The Annual Report 2016
reveals how our work has changed and how ASA adapted to a fast changing advertising landscape where nearly half of the work now involves regulating online ‘advertiser-owned’ ads , material that just five years ago wasn’t covered by
2016 marked the five year anniversary of the ASA and CAP extending the advertising rules to cover companies’ and other organisations’ own ad claims on their own websites and social media spaces, for example on You Tube, Facebook and
Twitter. The Annual Report reveals the impact of that change. In the last five years:
The ASA has resolved 41,383 complaints about 36,872 online ‘advertiser-owned’ ads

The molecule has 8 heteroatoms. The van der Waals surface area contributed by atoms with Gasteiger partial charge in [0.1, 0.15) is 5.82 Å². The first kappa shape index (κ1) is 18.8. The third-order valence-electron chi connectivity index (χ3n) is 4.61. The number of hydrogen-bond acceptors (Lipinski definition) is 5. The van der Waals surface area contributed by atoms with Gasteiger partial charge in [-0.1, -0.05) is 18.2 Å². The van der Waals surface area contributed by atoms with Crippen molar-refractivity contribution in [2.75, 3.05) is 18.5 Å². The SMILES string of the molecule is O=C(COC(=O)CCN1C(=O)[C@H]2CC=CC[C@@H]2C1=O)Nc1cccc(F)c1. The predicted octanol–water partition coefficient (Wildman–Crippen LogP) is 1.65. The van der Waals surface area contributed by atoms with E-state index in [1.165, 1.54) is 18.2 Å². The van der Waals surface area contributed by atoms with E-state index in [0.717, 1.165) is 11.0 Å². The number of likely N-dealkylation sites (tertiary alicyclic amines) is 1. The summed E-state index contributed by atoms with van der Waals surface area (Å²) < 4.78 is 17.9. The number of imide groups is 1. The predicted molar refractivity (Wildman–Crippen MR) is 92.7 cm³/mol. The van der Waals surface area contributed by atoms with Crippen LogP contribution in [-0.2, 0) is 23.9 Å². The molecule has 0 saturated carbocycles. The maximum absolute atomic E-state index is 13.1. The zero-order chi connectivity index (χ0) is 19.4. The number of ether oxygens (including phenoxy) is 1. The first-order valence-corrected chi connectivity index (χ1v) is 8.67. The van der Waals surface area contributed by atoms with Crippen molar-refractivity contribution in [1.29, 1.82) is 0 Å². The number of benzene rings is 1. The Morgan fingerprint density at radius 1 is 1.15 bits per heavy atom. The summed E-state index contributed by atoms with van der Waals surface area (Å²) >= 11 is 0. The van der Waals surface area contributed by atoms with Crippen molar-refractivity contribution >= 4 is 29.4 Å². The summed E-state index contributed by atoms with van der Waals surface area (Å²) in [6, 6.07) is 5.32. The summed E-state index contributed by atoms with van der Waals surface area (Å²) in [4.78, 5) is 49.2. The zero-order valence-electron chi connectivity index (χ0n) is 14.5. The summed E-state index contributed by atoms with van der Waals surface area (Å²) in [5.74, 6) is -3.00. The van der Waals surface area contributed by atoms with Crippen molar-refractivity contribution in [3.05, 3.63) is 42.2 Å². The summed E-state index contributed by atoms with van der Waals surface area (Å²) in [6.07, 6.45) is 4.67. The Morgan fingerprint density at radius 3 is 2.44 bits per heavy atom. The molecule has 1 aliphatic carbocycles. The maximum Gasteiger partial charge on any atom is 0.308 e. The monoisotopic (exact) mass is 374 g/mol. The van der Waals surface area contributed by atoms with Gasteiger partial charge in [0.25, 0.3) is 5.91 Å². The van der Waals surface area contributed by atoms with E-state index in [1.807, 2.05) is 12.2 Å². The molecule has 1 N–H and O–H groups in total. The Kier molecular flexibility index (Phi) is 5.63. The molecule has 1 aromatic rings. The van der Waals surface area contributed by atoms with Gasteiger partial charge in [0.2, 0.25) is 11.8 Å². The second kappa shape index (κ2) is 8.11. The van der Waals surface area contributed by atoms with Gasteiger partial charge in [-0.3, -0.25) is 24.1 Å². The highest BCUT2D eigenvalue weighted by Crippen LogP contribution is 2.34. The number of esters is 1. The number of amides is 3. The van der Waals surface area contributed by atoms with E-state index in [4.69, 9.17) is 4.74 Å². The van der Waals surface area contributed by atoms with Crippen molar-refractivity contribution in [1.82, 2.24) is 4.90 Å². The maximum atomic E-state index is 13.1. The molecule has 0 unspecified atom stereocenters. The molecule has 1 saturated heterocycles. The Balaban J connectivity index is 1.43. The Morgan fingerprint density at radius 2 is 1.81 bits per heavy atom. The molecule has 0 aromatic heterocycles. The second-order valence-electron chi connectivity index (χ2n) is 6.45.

Those ads accounted for 1 in 3 complained about to the ASA
88% of complaints about online ‘advertiser-owned’ ads were about misleadingness, compared to 73% for complaints across all media.
The report highlights the regulatory challenges the changing advertising landscape poses, with the lines between offline and online and between paid-for, ‘owned’ and ‘earned’ advertising becoming increasingly blurred. And the
report shows how technological change has influenced the ASA’s strategy to have more impact and be more proactive.
Key figures for 2016 included:
The ASA resolved 28,521 complaints about 16,999 ads
4,824 ads were changed or withdrawn as a result of ASA and CAP action (a record year and a 5% increase on 2015)
CAP delivered 281,061 pieces of training and advice to industry to help companies and organisations get their ads right (another record year and a 10% increase on 2015)